Translate your words from Klingon to plain English. Explain what you mean and what this means for your clients.

When you do this, you’ll get more clients and have fewer misunderstandings.

Which means you’ll earn more and not have to work so hard to do it.

Marketing is easier when you know The Formula

Share

Busy? You might want to rethink that

Share

The gold standard for success isn’t doing lots of things, it’s doing the right things enough to accomplish your goals.

It’s about focus.

In ‘The Dip’, Seth Godin said,

“A woodpecker can tap twenty times on a thousand trees and get nowhere, but stay busy. Or he can tap twenty-thousand times on one tree and get dinner.”

If you’re networking, instead of going to ten different events trying to meet dozens of new people, it’s better to stick with one event and get to know a few key people.

Instead of “spraying and praying” on social media, hoping someone will notice something you say, it’s better to develop a loyal following on one platform before moving on to others.

Instead of marketing to “anyone with a legal problem” and compete with all the other lawyers in your practice area, it’s better to target specific niche markets where you can stand out.

When you focus on one group, one platform, one niche market, you use the power of leverage to get bigger results with less effort.

The woodpecker understands this. Because he’s focused, not busy.

If you’re ready to use leverage like a pro and take a quantum leap in your practice, the Quantum Leap Marketing System shows you what to do.

Share

Sixty-second marketing

Share

What are you doing for the next sixty seconds? Okay, after you finish reading this?

You could be using that minute to market your practice.

I just watched a one-minute video by a guy walking and talking into his phone. No intro, he just started talking. He shared his thoughts on a subject and the video ended.

No promotion, no request to Like or subscribe or hit the bell. Sixty seconds and he could get on with his day.

It wasn’t scripted, and it wasn’t brilliant, but it wasn’t boring, either. He gave me something to think about.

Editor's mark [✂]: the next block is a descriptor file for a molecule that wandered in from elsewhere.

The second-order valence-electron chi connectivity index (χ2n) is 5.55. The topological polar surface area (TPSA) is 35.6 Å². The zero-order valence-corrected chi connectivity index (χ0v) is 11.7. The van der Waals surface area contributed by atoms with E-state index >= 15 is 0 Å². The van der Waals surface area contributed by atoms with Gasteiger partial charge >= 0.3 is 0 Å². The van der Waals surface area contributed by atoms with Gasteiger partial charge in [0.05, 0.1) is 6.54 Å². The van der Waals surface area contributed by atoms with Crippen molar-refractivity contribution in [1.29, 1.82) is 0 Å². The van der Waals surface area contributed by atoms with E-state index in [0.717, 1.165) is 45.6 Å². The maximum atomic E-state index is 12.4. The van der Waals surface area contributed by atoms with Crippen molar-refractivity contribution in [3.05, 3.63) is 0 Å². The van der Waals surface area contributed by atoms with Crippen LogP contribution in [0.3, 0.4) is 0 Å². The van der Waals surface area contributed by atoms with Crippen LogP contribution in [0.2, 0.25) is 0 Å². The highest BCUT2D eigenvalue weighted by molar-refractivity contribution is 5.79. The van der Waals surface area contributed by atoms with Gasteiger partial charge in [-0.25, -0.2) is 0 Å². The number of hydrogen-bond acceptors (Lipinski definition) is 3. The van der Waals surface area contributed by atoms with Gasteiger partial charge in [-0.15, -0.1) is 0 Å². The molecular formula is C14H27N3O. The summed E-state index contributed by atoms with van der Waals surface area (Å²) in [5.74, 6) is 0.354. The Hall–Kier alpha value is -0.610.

The next time one of his videos comes up in my feed, I’ll probably watch it. If he continues to share something interesting, I may subscribe.

That’s how you build a following.

You could do the same thing. Just you and your phone, or you and your computer screen. Press record and talk for one minute.

You could record audio only, convert it to text and post that on social.

Or use that text in your email newsletter.

In sixty seconds, you would probably push out 150-180 words, and yes, that’s enough for a short email newsletter. If you have more to say, speak for two minutes instead of one.

What do you think? Do you have a minute to talk about something your audience or subscribers would find interesting or valuable?

If so, go record something. Like I did. Right here.

How to build your law practice with email

Share

Most attorneys miss this

Share

People want to know about the solutions you offer–your services, how they work, what you do better or differently than other attorneys. But if you only talk about your solutions, or you open the conversation or presentation by talking about them, you’re missing the boat.

Prospective clients are far more interested in themselves than you. If you want them to appreciate what you offer and how you can help them, you need to talk more about their problems than your solutions.